Red Deadnettle (Lamium purpureum) is a herbaceous plant native to Europe and Asia. Though superficially similar to a nettle in appearance, it is not related and does not sting, hence the name "deadnettle". Outside of its native range, it is a common weed of cultivated areas; it is listed as an invasive species in some parts of North America.
It grows to 5–20 cm (rarely 30 cm) in height. The leaves are green at the bottom and shade to purplish at the top; they are 2–4 cm long and broad, with a 1–2 cm petiole (leaf stalk), and wavy to serrated margins. It is often found alongside Henbit Deadnettle (Lamium amplexicaule), which is easily mistaken for it since they both have similar looking leaves and similar bright purple flowers; they can be distinguished by the stalked leaves of Red Deadnettle on the flower stem, compared to the unstalked leaves of Henbit Deadnettle.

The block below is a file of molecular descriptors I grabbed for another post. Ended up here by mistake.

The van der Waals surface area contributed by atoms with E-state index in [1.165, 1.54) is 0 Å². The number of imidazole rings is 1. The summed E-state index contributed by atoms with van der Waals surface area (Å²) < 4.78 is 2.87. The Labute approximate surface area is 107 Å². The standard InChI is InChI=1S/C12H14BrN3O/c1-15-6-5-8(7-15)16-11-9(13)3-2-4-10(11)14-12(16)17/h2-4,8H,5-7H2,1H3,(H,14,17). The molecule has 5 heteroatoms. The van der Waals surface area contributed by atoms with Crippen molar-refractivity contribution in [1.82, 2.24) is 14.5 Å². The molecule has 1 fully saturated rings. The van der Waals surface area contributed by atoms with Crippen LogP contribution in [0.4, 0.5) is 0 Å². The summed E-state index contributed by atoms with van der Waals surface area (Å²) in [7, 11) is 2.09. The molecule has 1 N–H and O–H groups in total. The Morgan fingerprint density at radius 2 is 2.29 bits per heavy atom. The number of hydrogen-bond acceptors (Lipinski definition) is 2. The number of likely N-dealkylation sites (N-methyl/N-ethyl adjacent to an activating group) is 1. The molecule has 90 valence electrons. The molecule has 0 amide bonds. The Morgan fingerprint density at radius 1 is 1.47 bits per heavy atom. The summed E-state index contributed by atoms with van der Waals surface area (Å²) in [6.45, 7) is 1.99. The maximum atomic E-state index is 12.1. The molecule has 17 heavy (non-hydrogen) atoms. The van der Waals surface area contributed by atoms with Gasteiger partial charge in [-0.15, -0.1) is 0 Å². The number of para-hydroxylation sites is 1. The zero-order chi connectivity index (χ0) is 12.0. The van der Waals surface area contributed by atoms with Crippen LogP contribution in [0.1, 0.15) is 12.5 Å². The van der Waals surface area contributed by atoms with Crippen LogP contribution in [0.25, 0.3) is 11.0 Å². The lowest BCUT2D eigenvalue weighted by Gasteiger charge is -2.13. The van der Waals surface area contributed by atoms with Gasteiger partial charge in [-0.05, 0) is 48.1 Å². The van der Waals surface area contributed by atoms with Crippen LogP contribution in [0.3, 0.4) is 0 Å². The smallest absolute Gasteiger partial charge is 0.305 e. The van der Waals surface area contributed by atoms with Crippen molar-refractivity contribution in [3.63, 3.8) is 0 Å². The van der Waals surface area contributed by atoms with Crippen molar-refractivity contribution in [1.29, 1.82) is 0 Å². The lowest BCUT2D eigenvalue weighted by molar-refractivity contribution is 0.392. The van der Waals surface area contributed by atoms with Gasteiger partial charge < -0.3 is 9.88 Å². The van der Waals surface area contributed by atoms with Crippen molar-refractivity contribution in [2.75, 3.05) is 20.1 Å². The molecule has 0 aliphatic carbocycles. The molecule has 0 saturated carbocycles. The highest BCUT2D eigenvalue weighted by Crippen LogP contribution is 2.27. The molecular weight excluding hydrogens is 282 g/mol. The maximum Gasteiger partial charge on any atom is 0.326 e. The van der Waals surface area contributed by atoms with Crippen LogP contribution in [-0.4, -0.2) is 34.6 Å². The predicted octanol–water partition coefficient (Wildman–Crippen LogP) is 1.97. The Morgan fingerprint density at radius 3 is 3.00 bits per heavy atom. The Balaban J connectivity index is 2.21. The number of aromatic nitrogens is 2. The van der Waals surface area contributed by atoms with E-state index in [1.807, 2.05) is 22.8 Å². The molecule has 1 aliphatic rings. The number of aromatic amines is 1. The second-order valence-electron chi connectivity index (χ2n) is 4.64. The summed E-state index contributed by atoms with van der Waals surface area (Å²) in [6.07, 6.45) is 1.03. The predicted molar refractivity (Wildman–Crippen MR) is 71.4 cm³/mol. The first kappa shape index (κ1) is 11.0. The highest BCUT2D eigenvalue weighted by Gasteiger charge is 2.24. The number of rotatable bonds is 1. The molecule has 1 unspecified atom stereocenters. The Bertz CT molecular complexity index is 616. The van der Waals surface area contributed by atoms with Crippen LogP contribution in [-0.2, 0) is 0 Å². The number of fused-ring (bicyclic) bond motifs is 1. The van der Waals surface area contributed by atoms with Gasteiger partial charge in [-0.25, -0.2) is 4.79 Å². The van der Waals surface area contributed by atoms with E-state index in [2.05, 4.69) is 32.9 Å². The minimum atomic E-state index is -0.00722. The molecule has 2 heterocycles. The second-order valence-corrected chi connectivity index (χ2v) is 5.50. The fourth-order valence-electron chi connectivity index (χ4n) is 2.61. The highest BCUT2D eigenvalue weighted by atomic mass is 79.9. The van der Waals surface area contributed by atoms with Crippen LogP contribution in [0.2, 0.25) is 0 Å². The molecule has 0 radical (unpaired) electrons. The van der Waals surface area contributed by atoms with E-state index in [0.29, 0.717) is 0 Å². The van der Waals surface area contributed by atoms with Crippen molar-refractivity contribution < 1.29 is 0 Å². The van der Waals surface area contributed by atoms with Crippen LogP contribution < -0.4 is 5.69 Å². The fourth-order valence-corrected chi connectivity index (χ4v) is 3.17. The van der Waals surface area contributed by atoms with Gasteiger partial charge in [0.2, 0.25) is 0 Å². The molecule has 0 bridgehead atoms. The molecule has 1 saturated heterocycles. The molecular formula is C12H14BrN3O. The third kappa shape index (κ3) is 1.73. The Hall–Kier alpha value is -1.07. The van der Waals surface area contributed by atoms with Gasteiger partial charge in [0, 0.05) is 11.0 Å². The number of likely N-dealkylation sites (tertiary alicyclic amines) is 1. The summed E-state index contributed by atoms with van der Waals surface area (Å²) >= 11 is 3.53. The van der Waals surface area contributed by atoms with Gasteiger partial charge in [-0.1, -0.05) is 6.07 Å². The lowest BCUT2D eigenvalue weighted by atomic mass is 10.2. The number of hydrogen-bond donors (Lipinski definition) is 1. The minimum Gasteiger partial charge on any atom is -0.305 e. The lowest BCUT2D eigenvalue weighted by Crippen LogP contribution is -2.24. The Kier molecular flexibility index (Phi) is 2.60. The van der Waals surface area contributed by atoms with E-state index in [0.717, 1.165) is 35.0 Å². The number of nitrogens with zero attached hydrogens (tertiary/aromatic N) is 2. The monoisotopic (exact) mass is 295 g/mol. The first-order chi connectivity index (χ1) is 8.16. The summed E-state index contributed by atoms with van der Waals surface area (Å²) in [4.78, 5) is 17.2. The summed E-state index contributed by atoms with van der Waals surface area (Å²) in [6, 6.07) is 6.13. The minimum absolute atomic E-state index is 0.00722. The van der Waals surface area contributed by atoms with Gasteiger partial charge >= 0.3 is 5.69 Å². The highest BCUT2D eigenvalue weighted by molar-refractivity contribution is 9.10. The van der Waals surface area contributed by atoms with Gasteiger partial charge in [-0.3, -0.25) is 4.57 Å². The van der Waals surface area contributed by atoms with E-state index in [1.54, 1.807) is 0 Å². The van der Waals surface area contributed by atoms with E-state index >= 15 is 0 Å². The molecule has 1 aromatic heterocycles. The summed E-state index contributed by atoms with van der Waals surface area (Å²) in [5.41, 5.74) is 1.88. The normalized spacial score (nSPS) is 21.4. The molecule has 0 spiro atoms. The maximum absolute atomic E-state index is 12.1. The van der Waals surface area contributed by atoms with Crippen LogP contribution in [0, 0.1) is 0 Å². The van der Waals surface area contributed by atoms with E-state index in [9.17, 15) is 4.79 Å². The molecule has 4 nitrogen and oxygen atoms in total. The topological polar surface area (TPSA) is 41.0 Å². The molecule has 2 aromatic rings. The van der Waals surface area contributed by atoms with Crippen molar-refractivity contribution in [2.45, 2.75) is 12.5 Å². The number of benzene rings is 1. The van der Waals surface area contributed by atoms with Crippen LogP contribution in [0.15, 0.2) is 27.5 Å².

The flowers are bright red-purple, and may be produced throughout the year, including mild weather in winter. This allows bees to gather its nectar for food when few other nectar sources are available. It is also a prominent source of pollen for bees in March/April (in UK), when bees need the pollen as protein to build up their nest.
Young plants have edible tops and leaves, good in salads or in stirfry as a spring vegetable. If finely chopped it can also be used in sauces.
Pests and DiseasesEdit